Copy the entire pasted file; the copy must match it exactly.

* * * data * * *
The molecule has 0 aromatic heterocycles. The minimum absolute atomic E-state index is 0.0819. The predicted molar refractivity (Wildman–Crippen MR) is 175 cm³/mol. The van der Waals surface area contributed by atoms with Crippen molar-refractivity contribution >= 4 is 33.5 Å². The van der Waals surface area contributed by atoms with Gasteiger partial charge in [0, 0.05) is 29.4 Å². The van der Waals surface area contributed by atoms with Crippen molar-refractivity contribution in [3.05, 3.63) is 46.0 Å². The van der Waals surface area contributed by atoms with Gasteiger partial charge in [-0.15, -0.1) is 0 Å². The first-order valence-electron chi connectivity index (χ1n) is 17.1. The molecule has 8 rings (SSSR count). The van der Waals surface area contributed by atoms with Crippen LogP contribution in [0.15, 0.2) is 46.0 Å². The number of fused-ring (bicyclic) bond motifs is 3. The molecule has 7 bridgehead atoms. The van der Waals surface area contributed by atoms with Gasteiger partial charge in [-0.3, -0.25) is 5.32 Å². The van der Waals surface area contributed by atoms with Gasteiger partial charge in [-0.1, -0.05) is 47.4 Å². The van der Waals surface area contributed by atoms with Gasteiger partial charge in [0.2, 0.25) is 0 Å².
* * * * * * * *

The molecule has 0 aromatic heterocycles. The minimum absolute atomic E-state index is 0.0819. The predicted molar refractivity (Wildman–Crippen MR) is 175 cm³/mol. The van der Waals surface area contributed by atoms with Crippen molar-refractivity contribution >= 4 is 33.5 Å². The van der Waals surface area contributed by atoms with Gasteiger partial charge in [0, 0.05) is 29.4 Å². The van der Waals surface area contributed by atoms with Crippen molar-refractivity contribution in [3.05, 3.63) is 46.0 Å². The van der Waals surface area contributed by atoms with Gasteiger partial charge in [-0.15, -0.1) is 0 Å². The first-order valence-electron chi connectivity index (χ1n) is 17.1. The molecule has 8 rings (SSSR count). The van der Waals surface area contributed by atoms with Crippen LogP contribution in [0.15, 0.2) is 46.0 Å². The number of fused-ring (bicyclic) bond motifs is 3. The molecule has 7 bridgehead atoms. The van der Waals surface area contributed by atoms with Gasteiger partial charge in [-0.3, -0.25) is 5.32 Å². The van der Waals surface area contributed by atoms with Gasteiger partial charge in [-0.1, -0.05) is 47.4 Å². The van der Waals surface area contributed by atoms with Gasteiger partial charge in [0.2, 0.25) is 0 Å².